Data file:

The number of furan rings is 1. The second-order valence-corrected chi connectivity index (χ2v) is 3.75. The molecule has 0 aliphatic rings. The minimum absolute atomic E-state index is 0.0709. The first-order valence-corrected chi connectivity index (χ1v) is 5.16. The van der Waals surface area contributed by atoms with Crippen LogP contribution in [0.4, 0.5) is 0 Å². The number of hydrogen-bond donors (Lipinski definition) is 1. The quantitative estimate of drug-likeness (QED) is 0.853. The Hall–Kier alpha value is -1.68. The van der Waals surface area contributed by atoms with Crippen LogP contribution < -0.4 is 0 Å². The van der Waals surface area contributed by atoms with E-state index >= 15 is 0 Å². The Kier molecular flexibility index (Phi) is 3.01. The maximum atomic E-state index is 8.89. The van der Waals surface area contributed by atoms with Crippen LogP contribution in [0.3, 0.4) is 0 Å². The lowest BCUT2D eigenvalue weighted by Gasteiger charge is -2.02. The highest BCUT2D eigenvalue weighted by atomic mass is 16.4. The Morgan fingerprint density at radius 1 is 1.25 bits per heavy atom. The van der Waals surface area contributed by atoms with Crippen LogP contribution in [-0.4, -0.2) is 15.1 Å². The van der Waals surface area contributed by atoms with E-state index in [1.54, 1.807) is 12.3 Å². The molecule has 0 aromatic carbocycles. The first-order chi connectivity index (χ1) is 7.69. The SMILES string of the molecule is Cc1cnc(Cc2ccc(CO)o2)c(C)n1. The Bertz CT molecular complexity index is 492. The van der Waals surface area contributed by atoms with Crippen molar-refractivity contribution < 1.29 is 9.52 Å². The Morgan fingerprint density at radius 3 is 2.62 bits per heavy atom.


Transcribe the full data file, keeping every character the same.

The number of furan rings is 1. The second-order valence-corrected chi connectivity index (χ2v) is 3.75. The molecule has 0 aliphatic rings. The minimum absolute atomic E-state index is 0.0709. The first-order valence-corrected chi connectivity index (χ1v) is 5.16. The van der Waals surface area contributed by atoms with Crippen LogP contribution in [0.4, 0.5) is 0 Å². The number of hydrogen-bond donors (Lipinski definition) is 1. The quantitative estimate of drug-likeness (QED) is 0.853. The Hall–Kier alpha value is -1.68. The van der Waals surface area contributed by atoms with Crippen LogP contribution < -0.4 is 0 Å². The van der Waals surface area contributed by atoms with E-state index >= 15 is 0 Å². The Kier molecular flexibility index (Phi) is 3.01. The maximum atomic E-state index is 8.89. The van der Waals surface area contributed by atoms with Crippen LogP contribution in [0.3, 0.4) is 0 Å². The lowest BCUT2D eigenvalue weighted by Gasteiger charge is -2.02. The highest BCUT2D eigenvalue weighted by atomic mass is 16.4. The Morgan fingerprint density at radius 1 is 1.25 bits per heavy atom. The van der Waals surface area contributed by atoms with Crippen LogP contribution in [-0.4, -0.2) is 15.1 Å². The van der Waals surface area contributed by atoms with E-state index in [1.54, 1.807) is 12.3 Å². The molecule has 0 aromatic carbocycles. The first-order chi connectivity index (χ1) is 7.69. The SMILES string of the molecule is Cc1cnc(Cc2ccc(CO)o2)c(C)n1. The Bertz CT molecular complexity index is 492. The van der Waals surface area contributed by atoms with Crippen molar-refractivity contribution < 1.29 is 9.52 Å². The Morgan fingerprint density at radius 3 is 2.62 bits per heavy atom.